Meghan, Britain’s Duchess of Sussex who made the typical traditional royal ideals to crumble for a more socially progressive path, yesterday told nearly 40,000 teen girls and young women from around the world to drown out sometimes “painfully loud” negative online chatter with positivity.
In remarks delivered via video to the United Nations Foundation’s 2020 Girl Up Leadership Summit, Meghan noted that the generation she was speaking to grew up with digital technology and new online media better than anyone.
“You understand that our online world has the power to affirm and support as much as it does to harm,” said Meghan, the wife of Queen Elizabeth’s grandson Prince Harry.
“There will always be negative voices and sometimes those voices can appear to be outsized, and sometimes they can appear to be painfully loud,” she said.
“You can and will use your voices to drown out the noise,” she added. “Because that’s what it is - just noise. But your voices are those of truth and hope. And your voices can and should be much louder.”
Meghan has always fought against any anti-feminist decision that came to her, becoming the outspoken new member of the royal family, no matter what.
Currently, Meghan, Harry and their baby son Archie live in Los Angeles, having stepped down from royal duties at the end of March, partly because of intense media intrusion into their lives and critical comments directed towards her. Traditionalism and social progress clashed for the first time on the world stage thanks to Meghan Markle within the context of the royal family, and with this, the idea of “good girls” who are promised an escape from misogyny, as long as they are docile and conformist is crumbling on an international scale too.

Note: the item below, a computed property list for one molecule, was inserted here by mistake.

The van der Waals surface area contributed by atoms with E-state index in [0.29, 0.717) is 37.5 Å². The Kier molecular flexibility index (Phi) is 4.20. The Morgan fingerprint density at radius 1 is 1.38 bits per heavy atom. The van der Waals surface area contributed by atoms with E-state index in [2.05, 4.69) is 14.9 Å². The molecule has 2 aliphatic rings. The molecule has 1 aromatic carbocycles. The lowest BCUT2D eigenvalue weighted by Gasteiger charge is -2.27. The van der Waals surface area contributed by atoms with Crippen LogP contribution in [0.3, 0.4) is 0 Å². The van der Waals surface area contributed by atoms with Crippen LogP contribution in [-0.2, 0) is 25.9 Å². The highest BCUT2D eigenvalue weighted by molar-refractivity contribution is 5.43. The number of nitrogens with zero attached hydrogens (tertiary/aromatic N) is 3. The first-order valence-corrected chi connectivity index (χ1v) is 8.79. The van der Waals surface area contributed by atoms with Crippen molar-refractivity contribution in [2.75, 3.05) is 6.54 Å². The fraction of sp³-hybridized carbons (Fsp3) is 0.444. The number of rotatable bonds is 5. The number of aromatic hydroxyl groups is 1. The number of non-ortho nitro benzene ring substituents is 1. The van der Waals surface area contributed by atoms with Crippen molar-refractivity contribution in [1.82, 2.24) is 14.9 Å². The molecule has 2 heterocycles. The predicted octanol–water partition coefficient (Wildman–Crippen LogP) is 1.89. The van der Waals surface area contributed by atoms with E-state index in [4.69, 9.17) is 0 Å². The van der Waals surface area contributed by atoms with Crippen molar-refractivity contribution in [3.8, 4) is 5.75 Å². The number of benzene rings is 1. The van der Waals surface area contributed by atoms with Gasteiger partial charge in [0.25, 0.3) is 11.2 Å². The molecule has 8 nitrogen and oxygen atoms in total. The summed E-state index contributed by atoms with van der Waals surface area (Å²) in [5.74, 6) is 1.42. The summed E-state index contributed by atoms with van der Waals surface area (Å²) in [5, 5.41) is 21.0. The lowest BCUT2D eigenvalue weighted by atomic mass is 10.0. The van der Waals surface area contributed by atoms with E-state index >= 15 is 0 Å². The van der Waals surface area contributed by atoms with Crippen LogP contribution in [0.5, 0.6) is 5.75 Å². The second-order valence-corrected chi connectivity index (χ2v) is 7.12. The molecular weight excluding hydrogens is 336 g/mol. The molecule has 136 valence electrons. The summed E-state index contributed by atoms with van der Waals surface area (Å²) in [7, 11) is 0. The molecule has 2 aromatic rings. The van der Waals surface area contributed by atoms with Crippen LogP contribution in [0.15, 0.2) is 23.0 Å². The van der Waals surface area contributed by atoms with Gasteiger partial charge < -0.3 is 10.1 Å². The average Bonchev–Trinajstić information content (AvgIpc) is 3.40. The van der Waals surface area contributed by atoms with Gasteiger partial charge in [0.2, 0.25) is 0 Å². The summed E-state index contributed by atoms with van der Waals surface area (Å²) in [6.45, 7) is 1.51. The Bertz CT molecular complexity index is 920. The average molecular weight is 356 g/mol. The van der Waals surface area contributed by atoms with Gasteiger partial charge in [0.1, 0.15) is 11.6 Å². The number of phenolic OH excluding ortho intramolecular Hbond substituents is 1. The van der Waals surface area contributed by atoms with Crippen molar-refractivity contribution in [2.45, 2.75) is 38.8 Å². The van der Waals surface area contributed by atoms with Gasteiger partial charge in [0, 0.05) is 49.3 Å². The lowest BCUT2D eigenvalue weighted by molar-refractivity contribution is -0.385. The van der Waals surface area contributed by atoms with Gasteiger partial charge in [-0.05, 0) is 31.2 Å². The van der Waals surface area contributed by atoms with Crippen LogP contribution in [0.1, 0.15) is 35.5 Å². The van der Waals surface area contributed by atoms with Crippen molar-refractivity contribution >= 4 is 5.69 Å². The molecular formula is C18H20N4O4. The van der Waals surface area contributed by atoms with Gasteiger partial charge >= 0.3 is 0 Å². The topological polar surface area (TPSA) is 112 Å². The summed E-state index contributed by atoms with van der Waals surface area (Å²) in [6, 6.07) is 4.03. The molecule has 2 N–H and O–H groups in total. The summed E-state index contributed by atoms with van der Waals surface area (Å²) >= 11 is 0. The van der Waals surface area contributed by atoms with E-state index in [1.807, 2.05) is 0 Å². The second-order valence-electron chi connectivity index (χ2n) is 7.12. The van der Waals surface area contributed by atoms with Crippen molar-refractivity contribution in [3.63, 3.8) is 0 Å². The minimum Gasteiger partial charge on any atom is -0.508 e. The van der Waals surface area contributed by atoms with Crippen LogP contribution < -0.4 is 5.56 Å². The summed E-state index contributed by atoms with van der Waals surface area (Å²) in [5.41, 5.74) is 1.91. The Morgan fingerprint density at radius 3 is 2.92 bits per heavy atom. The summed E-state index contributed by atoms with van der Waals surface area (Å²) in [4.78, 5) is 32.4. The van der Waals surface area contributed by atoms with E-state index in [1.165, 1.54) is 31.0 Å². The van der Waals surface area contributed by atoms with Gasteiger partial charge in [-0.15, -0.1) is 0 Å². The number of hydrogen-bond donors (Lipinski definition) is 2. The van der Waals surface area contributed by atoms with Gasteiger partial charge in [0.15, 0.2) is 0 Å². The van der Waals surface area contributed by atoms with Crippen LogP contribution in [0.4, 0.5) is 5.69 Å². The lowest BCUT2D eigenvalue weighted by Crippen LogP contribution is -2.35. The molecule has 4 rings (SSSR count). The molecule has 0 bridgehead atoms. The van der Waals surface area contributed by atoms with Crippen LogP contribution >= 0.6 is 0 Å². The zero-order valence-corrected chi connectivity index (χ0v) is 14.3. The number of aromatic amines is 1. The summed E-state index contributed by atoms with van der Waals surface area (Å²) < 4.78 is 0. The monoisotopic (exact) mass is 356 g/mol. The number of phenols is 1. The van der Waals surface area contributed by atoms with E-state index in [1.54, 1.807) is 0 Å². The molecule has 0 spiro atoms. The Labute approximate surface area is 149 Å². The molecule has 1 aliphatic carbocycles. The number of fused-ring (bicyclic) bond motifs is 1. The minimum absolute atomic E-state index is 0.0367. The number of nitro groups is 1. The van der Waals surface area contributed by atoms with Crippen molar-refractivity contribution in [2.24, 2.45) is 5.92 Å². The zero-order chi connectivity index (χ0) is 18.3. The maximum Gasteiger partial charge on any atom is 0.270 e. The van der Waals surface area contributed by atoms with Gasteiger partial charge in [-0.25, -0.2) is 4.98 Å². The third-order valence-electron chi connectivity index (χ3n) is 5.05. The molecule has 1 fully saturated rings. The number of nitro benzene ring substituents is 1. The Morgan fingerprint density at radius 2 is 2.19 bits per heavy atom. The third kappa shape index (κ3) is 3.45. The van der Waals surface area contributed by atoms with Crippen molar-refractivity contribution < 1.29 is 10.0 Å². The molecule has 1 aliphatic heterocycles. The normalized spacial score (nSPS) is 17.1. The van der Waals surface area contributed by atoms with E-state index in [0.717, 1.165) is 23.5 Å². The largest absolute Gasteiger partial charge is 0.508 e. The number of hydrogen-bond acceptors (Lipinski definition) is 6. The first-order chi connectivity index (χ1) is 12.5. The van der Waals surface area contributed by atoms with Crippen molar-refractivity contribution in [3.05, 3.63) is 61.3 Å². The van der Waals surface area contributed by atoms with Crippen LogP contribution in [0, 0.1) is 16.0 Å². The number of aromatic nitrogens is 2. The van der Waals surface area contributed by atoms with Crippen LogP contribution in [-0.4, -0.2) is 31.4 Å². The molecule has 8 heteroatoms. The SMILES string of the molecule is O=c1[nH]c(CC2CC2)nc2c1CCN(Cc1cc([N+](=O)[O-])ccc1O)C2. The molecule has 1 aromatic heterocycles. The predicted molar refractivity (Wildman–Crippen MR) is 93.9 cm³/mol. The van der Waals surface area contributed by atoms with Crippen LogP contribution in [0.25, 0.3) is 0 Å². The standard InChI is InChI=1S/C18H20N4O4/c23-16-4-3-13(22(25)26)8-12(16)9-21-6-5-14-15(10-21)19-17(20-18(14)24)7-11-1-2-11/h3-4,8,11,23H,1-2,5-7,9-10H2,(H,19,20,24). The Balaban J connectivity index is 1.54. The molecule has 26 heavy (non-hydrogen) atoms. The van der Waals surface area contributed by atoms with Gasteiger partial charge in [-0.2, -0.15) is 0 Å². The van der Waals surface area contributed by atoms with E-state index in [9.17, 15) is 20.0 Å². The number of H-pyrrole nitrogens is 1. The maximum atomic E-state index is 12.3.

Indeed, Meghan’s audience on Tuesday included girls and women aged 13 to 22 from 172 countries.
She noted that young women already had begun making positive changes by organising Black Lives Matter protests and advocating for criminal justice reform, mental health resources, and steps to end gun violence.
Going forward, “your gut will tell you what’s right and what’s wrong, what’s fair and unfair,” she said. “The hardest part and it was the hardest part for me, is to chase your convictions with action.”
Was she possibly referring to the fact that gender equality has always been a reconstructed and reinforced ideal that the conservative royal family has never really acknowledged?